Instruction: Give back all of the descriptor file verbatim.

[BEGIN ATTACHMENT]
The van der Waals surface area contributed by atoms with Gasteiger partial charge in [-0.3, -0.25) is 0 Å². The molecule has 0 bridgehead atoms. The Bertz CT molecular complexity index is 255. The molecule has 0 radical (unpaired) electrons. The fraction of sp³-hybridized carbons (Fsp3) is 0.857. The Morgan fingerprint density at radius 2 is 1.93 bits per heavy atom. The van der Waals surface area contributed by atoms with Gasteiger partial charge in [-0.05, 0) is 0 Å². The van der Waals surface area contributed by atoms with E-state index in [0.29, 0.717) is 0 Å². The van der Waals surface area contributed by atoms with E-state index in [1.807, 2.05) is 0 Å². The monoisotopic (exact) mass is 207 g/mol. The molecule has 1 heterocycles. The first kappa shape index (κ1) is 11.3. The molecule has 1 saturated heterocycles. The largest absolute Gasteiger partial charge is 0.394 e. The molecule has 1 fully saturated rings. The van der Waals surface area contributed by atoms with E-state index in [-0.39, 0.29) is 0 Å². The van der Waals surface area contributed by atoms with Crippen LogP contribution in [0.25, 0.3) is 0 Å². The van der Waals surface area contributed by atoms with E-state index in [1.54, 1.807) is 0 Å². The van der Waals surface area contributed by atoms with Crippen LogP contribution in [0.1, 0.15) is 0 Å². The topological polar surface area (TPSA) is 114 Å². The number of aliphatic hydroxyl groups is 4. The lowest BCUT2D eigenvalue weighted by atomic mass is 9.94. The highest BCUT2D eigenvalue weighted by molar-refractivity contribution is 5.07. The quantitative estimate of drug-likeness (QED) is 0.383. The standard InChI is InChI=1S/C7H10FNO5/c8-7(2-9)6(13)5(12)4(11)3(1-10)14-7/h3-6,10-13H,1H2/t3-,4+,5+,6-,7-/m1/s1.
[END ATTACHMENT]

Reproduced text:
The van der Waals surface area contributed by atoms with Gasteiger partial charge in [-0.3, -0.25) is 0 Å². The molecule has 0 bridgehead atoms. The Bertz CT molecular complexity index is 255. The molecule has 0 radical (unpaired) electrons. The fraction of sp³-hybridized carbons (Fsp3) is 0.857. The Morgan fingerprint density at radius 2 is 1.93 bits per heavy atom. The van der Waals surface area contributed by atoms with Gasteiger partial charge in [-0.05, 0) is 0 Å². The van der Waals surface area contributed by atoms with E-state index in [0.29, 0.717) is 0 Å². The van der Waals surface area contributed by atoms with E-state index in [1.807, 2.05) is 0 Å². The monoisotopic (exact) mass is 207 g/mol. The molecule has 1 heterocycles. The first kappa shape index (κ1) is 11.3. The molecule has 1 saturated heterocycles. The largest absolute Gasteiger partial charge is 0.394 e. The molecule has 1 fully saturated rings. The van der Waals surface area contributed by atoms with E-state index in [-0.39, 0.29) is 0 Å². The van der Waals surface area contributed by atoms with Crippen LogP contribution in [0.25, 0.3) is 0 Å². The van der Waals surface area contributed by atoms with E-state index in [1.54, 1.807) is 0 Å². The van der Waals surface area contributed by atoms with Crippen LogP contribution in [0.1, 0.15) is 0 Å². The topological polar surface area (TPSA) is 114 Å². The number of aliphatic hydroxyl groups is 4. The lowest BCUT2D eigenvalue weighted by atomic mass is 9.94. The highest BCUT2D eigenvalue weighted by molar-refractivity contribution is 5.07. The quantitative estimate of drug-likeness (QED) is 0.383. The standard InChI is InChI=1S/C7H10FNO5/c8-7(2-9)6(13)5(12)4(11)3(1-10)14-7/h3-6,10-13H,1H2/t3-,4+,5+,6-,7-/m1/s1.